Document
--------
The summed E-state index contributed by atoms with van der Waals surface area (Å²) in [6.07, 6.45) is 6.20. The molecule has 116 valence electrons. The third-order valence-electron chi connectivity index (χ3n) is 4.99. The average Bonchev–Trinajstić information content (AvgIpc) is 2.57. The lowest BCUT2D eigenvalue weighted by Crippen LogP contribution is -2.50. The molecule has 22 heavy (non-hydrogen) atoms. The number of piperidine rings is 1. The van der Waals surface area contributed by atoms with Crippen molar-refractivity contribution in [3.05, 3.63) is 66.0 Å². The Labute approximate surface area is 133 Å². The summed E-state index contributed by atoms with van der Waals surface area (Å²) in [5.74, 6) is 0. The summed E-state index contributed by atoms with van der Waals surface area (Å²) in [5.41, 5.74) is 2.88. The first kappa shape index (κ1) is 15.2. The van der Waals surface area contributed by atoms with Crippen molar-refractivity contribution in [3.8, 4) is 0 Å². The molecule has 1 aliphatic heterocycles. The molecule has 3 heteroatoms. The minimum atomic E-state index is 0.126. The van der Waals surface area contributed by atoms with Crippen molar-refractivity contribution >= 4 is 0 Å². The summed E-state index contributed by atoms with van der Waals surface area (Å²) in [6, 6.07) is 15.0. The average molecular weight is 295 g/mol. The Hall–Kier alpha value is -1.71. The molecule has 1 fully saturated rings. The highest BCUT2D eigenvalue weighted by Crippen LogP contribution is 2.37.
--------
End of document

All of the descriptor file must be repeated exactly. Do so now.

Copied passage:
The summed E-state index contributed by atoms with van der Waals surface area (Å²) in [6.07, 6.45) is 6.20. The molecule has 116 valence electrons. The third-order valence-electron chi connectivity index (χ3n) is 4.99. The average Bonchev–Trinajstić information content (AvgIpc) is 2.57. The lowest BCUT2D eigenvalue weighted by Crippen LogP contribution is -2.50. The molecule has 22 heavy (non-hydrogen) atoms. The number of piperidine rings is 1. The van der Waals surface area contributed by atoms with Crippen molar-refractivity contribution in [3.05, 3.63) is 66.0 Å². The Labute approximate surface area is 133 Å². The summed E-state index contributed by atoms with van der Waals surface area (Å²) in [5.74, 6) is 0. The summed E-state index contributed by atoms with van der Waals surface area (Å²) in [5.41, 5.74) is 2.88. The first kappa shape index (κ1) is 15.2. The van der Waals surface area contributed by atoms with Crippen molar-refractivity contribution in [3.8, 4) is 0 Å². The molecule has 1 aliphatic heterocycles. The molecule has 3 heteroatoms. The minimum atomic E-state index is 0.126. The van der Waals surface area contributed by atoms with Crippen molar-refractivity contribution >= 4 is 0 Å². The summed E-state index contributed by atoms with van der Waals surface area (Å²) in [6, 6.07) is 15.0. The average molecular weight is 295 g/mol. The Hall–Kier alpha value is -1.71. The molecule has 1 fully saturated rings. The highest BCUT2D eigenvalue weighted by Crippen LogP contribution is 2.37.